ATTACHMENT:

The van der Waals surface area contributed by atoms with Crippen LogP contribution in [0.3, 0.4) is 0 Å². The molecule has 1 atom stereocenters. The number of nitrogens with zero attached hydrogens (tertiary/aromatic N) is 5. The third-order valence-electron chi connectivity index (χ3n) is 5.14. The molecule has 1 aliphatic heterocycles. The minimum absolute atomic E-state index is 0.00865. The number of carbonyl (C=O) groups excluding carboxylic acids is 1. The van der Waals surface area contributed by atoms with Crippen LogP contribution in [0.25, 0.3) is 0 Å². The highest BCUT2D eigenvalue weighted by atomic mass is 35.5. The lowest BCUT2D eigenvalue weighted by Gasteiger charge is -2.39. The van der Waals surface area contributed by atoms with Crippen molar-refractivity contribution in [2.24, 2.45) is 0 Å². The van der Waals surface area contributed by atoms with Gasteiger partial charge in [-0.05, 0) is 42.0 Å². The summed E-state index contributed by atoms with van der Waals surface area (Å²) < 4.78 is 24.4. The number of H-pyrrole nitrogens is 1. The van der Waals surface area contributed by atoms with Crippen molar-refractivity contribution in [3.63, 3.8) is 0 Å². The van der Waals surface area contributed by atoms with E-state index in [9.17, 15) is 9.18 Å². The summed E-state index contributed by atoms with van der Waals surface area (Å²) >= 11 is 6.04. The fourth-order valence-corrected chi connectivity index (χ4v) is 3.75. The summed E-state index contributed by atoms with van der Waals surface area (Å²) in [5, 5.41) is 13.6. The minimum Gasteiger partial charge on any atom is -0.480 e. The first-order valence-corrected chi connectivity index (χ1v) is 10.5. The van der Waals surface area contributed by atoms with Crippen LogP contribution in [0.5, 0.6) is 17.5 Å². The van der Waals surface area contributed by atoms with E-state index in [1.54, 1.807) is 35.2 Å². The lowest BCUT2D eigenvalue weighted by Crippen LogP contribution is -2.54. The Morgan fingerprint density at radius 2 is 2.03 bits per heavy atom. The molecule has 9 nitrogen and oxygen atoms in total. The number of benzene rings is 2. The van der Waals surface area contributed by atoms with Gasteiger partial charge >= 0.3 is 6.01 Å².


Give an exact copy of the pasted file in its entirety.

The van der Waals surface area contributed by atoms with Crippen LogP contribution in [0.3, 0.4) is 0 Å². The molecule has 1 atom stereocenters. The number of nitrogens with zero attached hydrogens (tertiary/aromatic N) is 5. The third-order valence-electron chi connectivity index (χ3n) is 5.14. The molecule has 1 aliphatic heterocycles. The minimum absolute atomic E-state index is 0.00865. The number of carbonyl (C=O) groups excluding carboxylic acids is 1. The van der Waals surface area contributed by atoms with Crippen LogP contribution in [0.25, 0.3) is 0 Å². The highest BCUT2D eigenvalue weighted by atomic mass is 35.5. The lowest BCUT2D eigenvalue weighted by Gasteiger charge is -2.39. The van der Waals surface area contributed by atoms with Crippen molar-refractivity contribution in [2.24, 2.45) is 0 Å². The van der Waals surface area contributed by atoms with Gasteiger partial charge in [-0.05, 0) is 42.0 Å². The summed E-state index contributed by atoms with van der Waals surface area (Å²) < 4.78 is 24.4. The number of H-pyrrole nitrogens is 1. The van der Waals surface area contributed by atoms with Crippen molar-refractivity contribution in [3.63, 3.8) is 0 Å². The van der Waals surface area contributed by atoms with E-state index in [9.17, 15) is 9.18 Å². The summed E-state index contributed by atoms with van der Waals surface area (Å²) >= 11 is 6.04. The fourth-order valence-corrected chi connectivity index (χ4v) is 3.75. The summed E-state index contributed by atoms with van der Waals surface area (Å²) in [5, 5.41) is 13.6. The minimum Gasteiger partial charge on any atom is -0.480 e. The first-order valence-corrected chi connectivity index (χ1v) is 10.5. The van der Waals surface area contributed by atoms with Crippen LogP contribution in [0.5, 0.6) is 17.5 Å². The van der Waals surface area contributed by atoms with E-state index in [1.54, 1.807) is 35.2 Å². The lowest BCUT2D eigenvalue weighted by Crippen LogP contribution is -2.54. The Morgan fingerprint density at radius 2 is 2.03 bits per heavy atom. The molecule has 9 nitrogen and oxygen atoms in total. The number of benzene rings is 2. The van der Waals surface area contributed by atoms with Gasteiger partial charge >= 0.3 is 6.01 Å².